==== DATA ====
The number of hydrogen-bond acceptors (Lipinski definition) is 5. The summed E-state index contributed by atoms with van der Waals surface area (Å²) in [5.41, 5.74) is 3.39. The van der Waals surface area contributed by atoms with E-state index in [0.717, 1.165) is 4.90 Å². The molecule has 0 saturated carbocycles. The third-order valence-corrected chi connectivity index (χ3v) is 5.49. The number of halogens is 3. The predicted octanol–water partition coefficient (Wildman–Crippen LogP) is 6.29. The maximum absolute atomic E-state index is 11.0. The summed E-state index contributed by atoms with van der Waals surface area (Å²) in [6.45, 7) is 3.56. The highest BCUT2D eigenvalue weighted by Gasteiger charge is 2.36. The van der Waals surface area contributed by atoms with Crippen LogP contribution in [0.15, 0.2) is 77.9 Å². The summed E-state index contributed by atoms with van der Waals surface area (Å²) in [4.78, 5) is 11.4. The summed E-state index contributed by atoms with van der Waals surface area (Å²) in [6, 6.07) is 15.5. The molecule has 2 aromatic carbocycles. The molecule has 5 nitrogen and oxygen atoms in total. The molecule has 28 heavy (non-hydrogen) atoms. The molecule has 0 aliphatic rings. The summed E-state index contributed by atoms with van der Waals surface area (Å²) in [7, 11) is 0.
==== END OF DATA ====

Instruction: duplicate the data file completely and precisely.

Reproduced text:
The number of hydrogen-bond acceptors (Lipinski definition) is 5. The summed E-state index contributed by atoms with van der Waals surface area (Å²) in [5.41, 5.74) is 3.39. The van der Waals surface area contributed by atoms with E-state index in [0.717, 1.165) is 4.90 Å². The molecule has 0 saturated carbocycles. The third-order valence-corrected chi connectivity index (χ3v) is 5.49. The number of halogens is 3. The predicted octanol–water partition coefficient (Wildman–Crippen LogP) is 6.29. The maximum absolute atomic E-state index is 11.0. The summed E-state index contributed by atoms with van der Waals surface area (Å²) in [6.45, 7) is 3.56. The highest BCUT2D eigenvalue weighted by Gasteiger charge is 2.36. The van der Waals surface area contributed by atoms with Crippen LogP contribution in [0.15, 0.2) is 77.9 Å². The summed E-state index contributed by atoms with van der Waals surface area (Å²) in [4.78, 5) is 11.4. The summed E-state index contributed by atoms with van der Waals surface area (Å²) in [6, 6.07) is 15.5. The molecule has 2 aromatic carbocycles. The molecule has 5 nitrogen and oxygen atoms in total. The molecule has 28 heavy (non-hydrogen) atoms. The molecule has 0 aliphatic rings. The summed E-state index contributed by atoms with van der Waals surface area (Å²) in [7, 11) is 0.